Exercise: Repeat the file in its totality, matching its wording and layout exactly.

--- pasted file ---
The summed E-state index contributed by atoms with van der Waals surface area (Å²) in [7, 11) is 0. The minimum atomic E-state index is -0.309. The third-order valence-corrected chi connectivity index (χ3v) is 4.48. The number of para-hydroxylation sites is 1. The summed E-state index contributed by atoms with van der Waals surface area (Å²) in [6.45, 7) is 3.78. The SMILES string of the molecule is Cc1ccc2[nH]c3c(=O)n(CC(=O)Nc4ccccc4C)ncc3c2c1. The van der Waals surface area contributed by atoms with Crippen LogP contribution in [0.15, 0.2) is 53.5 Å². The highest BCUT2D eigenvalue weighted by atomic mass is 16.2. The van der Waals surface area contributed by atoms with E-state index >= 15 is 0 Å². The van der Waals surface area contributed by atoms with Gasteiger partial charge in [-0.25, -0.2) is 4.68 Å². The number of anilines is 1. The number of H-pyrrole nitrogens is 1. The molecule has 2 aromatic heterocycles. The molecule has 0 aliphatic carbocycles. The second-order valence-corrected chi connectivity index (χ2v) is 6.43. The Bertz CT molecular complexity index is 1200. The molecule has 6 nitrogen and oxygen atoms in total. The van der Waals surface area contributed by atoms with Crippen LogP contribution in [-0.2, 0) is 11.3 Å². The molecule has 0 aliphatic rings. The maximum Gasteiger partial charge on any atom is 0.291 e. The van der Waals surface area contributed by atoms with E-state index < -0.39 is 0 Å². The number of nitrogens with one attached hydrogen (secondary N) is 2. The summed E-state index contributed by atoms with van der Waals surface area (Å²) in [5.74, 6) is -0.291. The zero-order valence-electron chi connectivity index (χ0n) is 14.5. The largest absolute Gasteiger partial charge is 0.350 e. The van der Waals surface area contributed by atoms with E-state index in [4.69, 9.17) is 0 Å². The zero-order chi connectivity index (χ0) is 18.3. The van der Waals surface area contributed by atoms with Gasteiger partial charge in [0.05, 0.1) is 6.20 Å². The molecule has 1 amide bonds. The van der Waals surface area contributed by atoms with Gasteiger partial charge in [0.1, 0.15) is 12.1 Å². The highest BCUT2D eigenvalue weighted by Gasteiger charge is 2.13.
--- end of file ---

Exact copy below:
The summed E-state index contributed by atoms with van der Waals surface area (Å²) in [7, 11) is 0. The minimum atomic E-state index is -0.309. The third-order valence-corrected chi connectivity index (χ3v) is 4.48. The number of para-hydroxylation sites is 1. The summed E-state index contributed by atoms with van der Waals surface area (Å²) in [6.45, 7) is 3.78. The SMILES string of the molecule is Cc1ccc2[nH]c3c(=O)n(CC(=O)Nc4ccccc4C)ncc3c2c1. The van der Waals surface area contributed by atoms with Crippen LogP contribution in [0.15, 0.2) is 53.5 Å². The highest BCUT2D eigenvalue weighted by atomic mass is 16.2. The van der Waals surface area contributed by atoms with E-state index >= 15 is 0 Å². The van der Waals surface area contributed by atoms with Gasteiger partial charge in [-0.25, -0.2) is 4.68 Å². The number of anilines is 1. The number of H-pyrrole nitrogens is 1. The molecule has 2 aromatic heterocycles. The molecule has 0 aliphatic carbocycles. The second-order valence-corrected chi connectivity index (χ2v) is 6.43. The Bertz CT molecular complexity index is 1200. The molecule has 6 nitrogen and oxygen atoms in total. The van der Waals surface area contributed by atoms with Crippen LogP contribution in [-0.2, 0) is 11.3 Å². The molecule has 0 aliphatic rings. The maximum Gasteiger partial charge on any atom is 0.291 e. The van der Waals surface area contributed by atoms with E-state index < -0.39 is 0 Å². The number of nitrogens with one attached hydrogen (secondary N) is 2. The summed E-state index contributed by atoms with van der Waals surface area (Å²) in [5.74, 6) is -0.291. The zero-order valence-electron chi connectivity index (χ0n) is 14.5. The largest absolute Gasteiger partial charge is 0.350 e. The van der Waals surface area contributed by atoms with E-state index in [4.69, 9.17) is 0 Å². The zero-order chi connectivity index (χ0) is 18.3. The van der Waals surface area contributed by atoms with Gasteiger partial charge in [0.05, 0.1) is 6.20 Å². The molecule has 1 amide bonds. The van der Waals surface area contributed by atoms with Gasteiger partial charge in [0.1, 0.15) is 12.1 Å². The highest BCUT2D eigenvalue weighted by Gasteiger charge is 2.13.